A liberation war veteran,Perrence Shiri had a chequered past. He commanded the army’s Fifth Brigade unit that carried out the 1980s massacres of thousands of civilians in western Zimbabwe as the government sought to quell an insurgency.

The army massacres, known as ‘Gukurahundi’, a Shona term meaning the ‘early rain that washes away the chaff’, remain a sore point for the people of the Matabeleland region, many of whom demand justice and reparations.

The main opposition Movement for Democratic Change accused Perence Shiri of being among the security chiefs who organised violence against its members after Mugabe lost the first round of the presidential vote in 2008.Reuters

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HEALTH

US buys nearly all of Gilead’s Covid-19 drug Remdesivir

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Remdesivir Covid 19

The US is buying nearly all the next three months’ projected production of Covid-19 treatment Remdesivir from US manufacturer Gilead.

The US health department announced on Tuesday it had agreed to buy 500,000 doses for use in American hospitals. Tests suggest Remdesivir cuts recovery times, though it is not yet clear if it improves survival rates.

Gilead did sign a licensing deal in May for production outside the US but it is still in its early stages.

“President Trump has struck an amazing deal to ensure Americans have access to the first authorised therapeutic for Covid-19,” Department of Health and Human Services Secretary Alex Azar said in a statement. A course of treatment in the US will cost $2,340 (£1,900).

Nine companies can make the drug under licence outside the US for distribution in 127 mostly poorer countries, and the cost is lower. But the project is still in its early stages.

Additional quantities are being manufactured for use in clinical trials. But critics say the US move to buy up so much stock from Gilead itself undermines international co-operation on COVID, given that other countries have taken part in trials of Remdesivir, originally an anti-viral against Ebola.

“The trial that gave the result that allowed Remdesivir to sell their drug wasn’t just done in the US. There were patients participating through other European countries, in the UK as well, and internationally, Mexico and other places,” Oxford University’s Prof Peter Horby told BBC Radio 4.

He said the move also had implications for any possible future vaccine, with the need for “a much stronger framework if we are going to develop these things and they’re going to be used for national emergencies”.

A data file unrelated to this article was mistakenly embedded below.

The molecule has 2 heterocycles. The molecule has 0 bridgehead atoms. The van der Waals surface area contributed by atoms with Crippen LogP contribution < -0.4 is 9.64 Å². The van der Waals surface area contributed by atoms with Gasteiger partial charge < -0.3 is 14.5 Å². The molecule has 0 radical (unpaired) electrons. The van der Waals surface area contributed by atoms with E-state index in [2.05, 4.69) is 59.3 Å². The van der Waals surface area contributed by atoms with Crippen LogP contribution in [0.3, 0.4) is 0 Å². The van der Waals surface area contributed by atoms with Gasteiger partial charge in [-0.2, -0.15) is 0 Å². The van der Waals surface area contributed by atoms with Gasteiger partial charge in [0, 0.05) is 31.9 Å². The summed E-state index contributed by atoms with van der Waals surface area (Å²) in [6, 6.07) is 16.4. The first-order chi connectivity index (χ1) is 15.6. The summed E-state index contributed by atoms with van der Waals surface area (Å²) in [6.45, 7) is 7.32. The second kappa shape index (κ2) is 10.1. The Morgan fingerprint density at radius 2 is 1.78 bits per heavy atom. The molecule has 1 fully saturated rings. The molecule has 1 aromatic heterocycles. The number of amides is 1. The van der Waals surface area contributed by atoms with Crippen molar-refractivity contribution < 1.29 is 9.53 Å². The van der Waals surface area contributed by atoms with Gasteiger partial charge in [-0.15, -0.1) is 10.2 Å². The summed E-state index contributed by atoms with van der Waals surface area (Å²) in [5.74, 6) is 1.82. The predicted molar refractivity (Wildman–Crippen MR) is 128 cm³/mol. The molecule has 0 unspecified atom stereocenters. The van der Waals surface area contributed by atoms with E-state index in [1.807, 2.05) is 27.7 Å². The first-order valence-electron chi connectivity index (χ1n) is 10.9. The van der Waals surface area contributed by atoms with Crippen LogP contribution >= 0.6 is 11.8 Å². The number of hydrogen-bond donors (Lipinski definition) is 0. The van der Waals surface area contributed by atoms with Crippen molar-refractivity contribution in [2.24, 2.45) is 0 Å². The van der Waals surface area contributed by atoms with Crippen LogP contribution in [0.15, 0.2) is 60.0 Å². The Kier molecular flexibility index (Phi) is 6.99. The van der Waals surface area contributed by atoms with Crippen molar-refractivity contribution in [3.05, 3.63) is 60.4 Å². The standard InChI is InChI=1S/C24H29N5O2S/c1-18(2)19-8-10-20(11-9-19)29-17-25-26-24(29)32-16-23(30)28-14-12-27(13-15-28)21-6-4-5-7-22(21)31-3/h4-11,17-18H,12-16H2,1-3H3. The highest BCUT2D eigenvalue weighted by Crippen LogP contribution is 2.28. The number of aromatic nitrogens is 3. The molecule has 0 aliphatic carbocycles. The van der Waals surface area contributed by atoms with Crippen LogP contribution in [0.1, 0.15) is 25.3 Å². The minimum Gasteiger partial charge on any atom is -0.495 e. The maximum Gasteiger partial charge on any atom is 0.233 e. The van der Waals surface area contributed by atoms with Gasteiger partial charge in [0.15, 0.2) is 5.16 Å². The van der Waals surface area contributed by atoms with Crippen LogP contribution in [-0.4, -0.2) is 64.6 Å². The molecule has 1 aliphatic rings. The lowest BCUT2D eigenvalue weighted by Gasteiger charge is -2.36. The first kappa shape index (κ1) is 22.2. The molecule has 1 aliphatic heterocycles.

Senior Sussex University lecturer, Ohid Yaqub, said: “It so clearly signals an unwillingness to co-operate with other countries and the chilling effect this has on international agreements about intellectual property rights.”Some in the US have criticised the purchase price, as taxpayer money had helped fund Remdesivir’s development.BBC

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HEALTH

17 new Zimbabwe Covid-19 cases confirmed

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Zimbabwe Covid 19

Seventeen new cases of Covid-19 in Zimbabwe, a majority of which are from quarantine facilities were reported yesterday bringing the total number of cases to 591.

From the cases confirmed yesterday, 13 involved returnees from South Africa, one from Botswana while three were local transmissions. The Ministry of Health and Child Care daily update shows that one of the cases confirmed as a local transmission had to contact with a known confirmed case.

Investigations are, however, underway to establish the source of infection for the two other local transmissions. Cases of recoveries also continue to increase with the latest statistics from the update standing at 162, leaving the country with 421 active COVID 19 cases.

The latest recoveries were reported from Mashonaland East (3), Mashonaland Central (2), Bulawayo (2), Matabeleland North (2), Mashonaland West (1) and Manicaland (1). The number of people who have died from the virus remains at seven.

“To date, the total number of confirmed cases is 591, recovered 162, active cases, 422 and seven deaths since the onset of the outbreak on 20 March 2020,” reads part of the update.

Zimbabwe has so far conducted 67 755 tests for Covid-19 from which, 30 711 were diagnostic tests while the remaining were rapid tests done for screening purposes. The Herald